You would think there would be a comprehensive device list in the community – created wiki, and there are quite a few individual devices listed there, but no one has worked up a full table of all the devices that community members have confirmed to work with SmartThings. Mostly devices get added to the wiki when someone has written a custom device type handler. Which unfortunately means almost none of the dimmer switches are there, because most of them don’t require custom code. But I add this here just for completeness.
There’s even a framework for a comprehensive list in the community – created wiki, but it needs a lot more contributions to fill it in. Feel free to add to it it anytime:
The Buttons FAQ
The one device class where the community has done a very good job of listing all the devices which have been confirmed to work with SmartThings for both the US and the UK is the buttons and remotes FAQ. This includes both handheld and wallmount types.
So unfortunately there isn’t a single place you can go to see all the devices that you might consider buying to work with SmartThings. I wish there was. The official SmartThings compatibility list is a reasonable place to start, but only has a few devices. The official Z wave alliance site is comprehensive and up-to-date, so it may be the easiest to check, but of course it’s limited to zwave. And you can come back to the forum and look for individual reviews. The community – created wiki, while very helpful for a number of things, is unfortunately incomplete on this topic. But I would definitely read the device class features forum thread listed above before you go to the Z wave site as it should be helpful background and it does list some individual brand features.
Sorry we can’t be of more help. This is definitely something I’d personally like to see added to the wiki in the future, but it just hasn’t been done yet.
I have updated this post to include the UK links and moved it to the FAQ section of the forum, since it is a question that comes up a lot.
So helpful! Thank you for taking time to answer!
@JDRoberts this is a great post thank you very much for putting the effort into this. I have a question you might know an answer to.
How does a device become officially supported? Is there any sort of community involvement where we can ask/vote on device support?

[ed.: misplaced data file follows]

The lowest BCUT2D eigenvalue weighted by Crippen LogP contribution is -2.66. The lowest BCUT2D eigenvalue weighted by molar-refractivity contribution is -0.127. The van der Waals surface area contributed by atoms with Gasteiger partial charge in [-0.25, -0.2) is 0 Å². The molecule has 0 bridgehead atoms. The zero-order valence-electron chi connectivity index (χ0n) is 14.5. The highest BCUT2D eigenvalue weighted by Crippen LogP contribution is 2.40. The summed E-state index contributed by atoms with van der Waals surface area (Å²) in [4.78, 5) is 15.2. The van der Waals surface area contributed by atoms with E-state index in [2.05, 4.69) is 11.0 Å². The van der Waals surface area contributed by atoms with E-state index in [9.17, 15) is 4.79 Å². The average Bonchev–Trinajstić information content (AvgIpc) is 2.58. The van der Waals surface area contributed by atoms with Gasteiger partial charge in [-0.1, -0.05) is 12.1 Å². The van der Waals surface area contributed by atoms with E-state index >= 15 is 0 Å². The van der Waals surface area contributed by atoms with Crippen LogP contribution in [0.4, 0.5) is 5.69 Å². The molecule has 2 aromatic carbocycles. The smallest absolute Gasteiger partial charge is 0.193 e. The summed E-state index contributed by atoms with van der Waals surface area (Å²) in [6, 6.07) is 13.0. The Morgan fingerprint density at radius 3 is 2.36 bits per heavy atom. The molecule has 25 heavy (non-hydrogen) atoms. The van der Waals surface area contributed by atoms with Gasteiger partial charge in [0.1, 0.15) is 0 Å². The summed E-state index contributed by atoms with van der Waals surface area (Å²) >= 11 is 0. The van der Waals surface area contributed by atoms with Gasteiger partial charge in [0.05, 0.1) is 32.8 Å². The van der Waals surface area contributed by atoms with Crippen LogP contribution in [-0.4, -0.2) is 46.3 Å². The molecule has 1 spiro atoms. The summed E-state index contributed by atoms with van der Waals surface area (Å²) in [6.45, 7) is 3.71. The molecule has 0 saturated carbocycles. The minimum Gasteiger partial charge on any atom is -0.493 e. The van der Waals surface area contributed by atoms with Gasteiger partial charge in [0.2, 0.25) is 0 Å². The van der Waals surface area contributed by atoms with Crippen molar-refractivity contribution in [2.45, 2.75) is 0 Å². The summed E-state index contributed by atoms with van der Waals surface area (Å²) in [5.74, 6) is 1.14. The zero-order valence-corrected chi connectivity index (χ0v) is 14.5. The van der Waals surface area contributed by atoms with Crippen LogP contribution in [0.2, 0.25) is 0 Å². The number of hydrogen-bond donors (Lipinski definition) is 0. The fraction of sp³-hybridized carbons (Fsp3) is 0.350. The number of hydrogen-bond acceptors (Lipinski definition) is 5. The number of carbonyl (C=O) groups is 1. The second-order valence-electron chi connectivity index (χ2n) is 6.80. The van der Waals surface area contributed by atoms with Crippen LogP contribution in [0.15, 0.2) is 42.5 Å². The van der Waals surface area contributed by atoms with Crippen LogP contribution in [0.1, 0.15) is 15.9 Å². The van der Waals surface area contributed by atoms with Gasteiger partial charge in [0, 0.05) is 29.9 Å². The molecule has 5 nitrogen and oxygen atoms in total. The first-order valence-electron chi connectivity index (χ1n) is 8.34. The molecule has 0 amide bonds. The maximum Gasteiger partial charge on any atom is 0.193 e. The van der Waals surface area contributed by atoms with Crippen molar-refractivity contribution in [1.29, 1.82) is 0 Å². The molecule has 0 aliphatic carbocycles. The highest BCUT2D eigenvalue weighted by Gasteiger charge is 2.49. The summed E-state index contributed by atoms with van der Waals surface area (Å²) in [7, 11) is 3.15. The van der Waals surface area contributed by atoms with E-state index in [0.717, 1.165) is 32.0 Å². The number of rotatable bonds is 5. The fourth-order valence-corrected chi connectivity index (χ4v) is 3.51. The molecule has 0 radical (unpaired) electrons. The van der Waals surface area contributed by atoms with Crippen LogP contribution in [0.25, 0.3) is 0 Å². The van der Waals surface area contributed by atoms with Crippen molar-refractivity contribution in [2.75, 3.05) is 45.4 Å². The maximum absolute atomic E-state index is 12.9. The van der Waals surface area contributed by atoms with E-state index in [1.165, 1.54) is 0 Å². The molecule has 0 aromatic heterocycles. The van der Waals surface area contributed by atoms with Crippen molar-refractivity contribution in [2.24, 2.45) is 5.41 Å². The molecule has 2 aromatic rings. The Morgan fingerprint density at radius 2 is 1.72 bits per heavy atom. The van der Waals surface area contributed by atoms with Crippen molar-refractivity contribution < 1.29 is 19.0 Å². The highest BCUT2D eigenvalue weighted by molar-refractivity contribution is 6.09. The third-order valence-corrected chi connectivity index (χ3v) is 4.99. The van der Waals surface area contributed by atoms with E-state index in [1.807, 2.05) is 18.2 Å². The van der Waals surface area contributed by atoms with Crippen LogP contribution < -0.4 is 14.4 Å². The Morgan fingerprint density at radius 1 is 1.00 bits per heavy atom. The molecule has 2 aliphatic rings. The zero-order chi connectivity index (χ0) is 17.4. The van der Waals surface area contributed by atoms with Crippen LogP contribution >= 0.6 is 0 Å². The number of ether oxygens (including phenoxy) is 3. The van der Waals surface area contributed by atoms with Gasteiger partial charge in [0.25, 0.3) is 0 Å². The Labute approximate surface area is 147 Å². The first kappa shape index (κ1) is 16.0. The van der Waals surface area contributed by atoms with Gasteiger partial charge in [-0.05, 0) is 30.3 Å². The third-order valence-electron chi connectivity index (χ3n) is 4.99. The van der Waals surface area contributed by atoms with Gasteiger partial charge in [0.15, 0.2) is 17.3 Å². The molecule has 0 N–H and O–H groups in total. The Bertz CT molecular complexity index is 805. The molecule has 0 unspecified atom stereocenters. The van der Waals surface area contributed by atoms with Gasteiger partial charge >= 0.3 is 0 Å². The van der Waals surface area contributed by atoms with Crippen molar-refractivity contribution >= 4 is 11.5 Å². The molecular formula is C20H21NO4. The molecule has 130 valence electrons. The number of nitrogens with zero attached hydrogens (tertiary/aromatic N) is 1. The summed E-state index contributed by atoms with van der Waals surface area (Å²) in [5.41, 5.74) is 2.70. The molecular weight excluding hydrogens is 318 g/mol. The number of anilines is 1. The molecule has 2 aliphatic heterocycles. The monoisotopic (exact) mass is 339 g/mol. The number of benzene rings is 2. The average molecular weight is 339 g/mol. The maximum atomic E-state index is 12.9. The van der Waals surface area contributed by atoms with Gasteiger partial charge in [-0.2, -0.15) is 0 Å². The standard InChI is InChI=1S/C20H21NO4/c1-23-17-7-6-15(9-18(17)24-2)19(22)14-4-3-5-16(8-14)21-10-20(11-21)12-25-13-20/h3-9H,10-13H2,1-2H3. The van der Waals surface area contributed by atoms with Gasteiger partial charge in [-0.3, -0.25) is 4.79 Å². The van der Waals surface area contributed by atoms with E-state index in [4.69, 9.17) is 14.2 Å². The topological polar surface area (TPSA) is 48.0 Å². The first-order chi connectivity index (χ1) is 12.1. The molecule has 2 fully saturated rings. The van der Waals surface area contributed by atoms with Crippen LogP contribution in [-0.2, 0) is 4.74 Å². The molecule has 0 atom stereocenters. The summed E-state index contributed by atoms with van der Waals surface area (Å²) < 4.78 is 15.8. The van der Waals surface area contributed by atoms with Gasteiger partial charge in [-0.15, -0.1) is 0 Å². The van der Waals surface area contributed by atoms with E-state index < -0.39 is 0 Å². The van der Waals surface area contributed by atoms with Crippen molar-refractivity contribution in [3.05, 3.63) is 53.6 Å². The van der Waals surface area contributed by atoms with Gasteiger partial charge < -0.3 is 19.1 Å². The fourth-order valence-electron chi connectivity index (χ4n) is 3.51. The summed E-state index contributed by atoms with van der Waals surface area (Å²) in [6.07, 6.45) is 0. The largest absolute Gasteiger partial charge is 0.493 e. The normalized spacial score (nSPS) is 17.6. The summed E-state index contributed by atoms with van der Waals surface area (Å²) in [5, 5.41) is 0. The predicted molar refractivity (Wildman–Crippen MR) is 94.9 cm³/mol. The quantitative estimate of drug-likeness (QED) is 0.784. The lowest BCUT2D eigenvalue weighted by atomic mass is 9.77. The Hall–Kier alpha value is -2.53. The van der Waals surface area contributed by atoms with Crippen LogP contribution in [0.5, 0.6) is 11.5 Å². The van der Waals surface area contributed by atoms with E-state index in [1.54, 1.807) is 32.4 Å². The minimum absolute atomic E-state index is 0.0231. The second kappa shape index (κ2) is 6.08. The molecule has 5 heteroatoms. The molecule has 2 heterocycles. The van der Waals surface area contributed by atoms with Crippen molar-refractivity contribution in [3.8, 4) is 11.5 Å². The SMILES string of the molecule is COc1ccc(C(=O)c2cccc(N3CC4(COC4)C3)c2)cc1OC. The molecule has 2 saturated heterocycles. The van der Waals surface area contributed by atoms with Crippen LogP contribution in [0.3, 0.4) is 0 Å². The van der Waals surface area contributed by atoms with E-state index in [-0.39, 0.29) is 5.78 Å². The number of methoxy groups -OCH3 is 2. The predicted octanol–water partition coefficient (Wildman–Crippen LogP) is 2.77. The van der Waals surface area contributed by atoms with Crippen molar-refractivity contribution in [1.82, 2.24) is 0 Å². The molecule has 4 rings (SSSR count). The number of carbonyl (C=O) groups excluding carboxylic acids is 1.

There is a thread where the community can make requests and suggestions, but that doesn’t really care very much weight.
It seems to mostly just be a matter of strategic business decisions, and in particular, the interest of the device manufacturer in cooperating with SmartThings in getting their device certified as compatible. So Samsung has to decide it would be worth the time and effort to certify the device and then the device manufacturer has to be interested in cooperating with that process.
There is an official partnership page for companies that are interested:
And here’s the thread where community members can suggest a device:
We should also mentioned that there are two additional free apps that will add some more IFTTT type integrations, but for different brands.
Yonomi doesn’t have SmartThings integration, but it does have Logitech Harmony integration, so you can get some indirect integration that way.
And Stringify is A very sophisticated visual flow rules engine which will allow you to directly integrate smartthings with quite a few other devices, including Insteon. The only concern there is that they were recently purchased by Xfinity, and it’s always possible that Xfinity will decide to drop the public free version and only use it for their own customers. So while I would hesitate to base an entire home automation setup on it, it’s certainly worth looking at.
And if you have a really Fancy Home theater set up, you can consider using “simple control“ (formerly roomie remote) for that kind of integration, but it has some fairly expensive annual subscription fees. But there will be some people find it useful.
So those three options may allow you to create additional integrations that you can’t do just with SmartThings itself.
One other third-party “man in the middle“ integration which is becoming increasingly useful is Amazon Echo. In the fall of 2018, echo allowed their own routines to be triggered by a sensor – – and in SmartThings, that can be a virtual sensor. Which means you can now turn on and off many devices, including many Wi-Fi switches, by using an echo routine and a virtual contact sensor. So that opens up additional possible integrations as long as the other devices can be controlled by an Echo routine.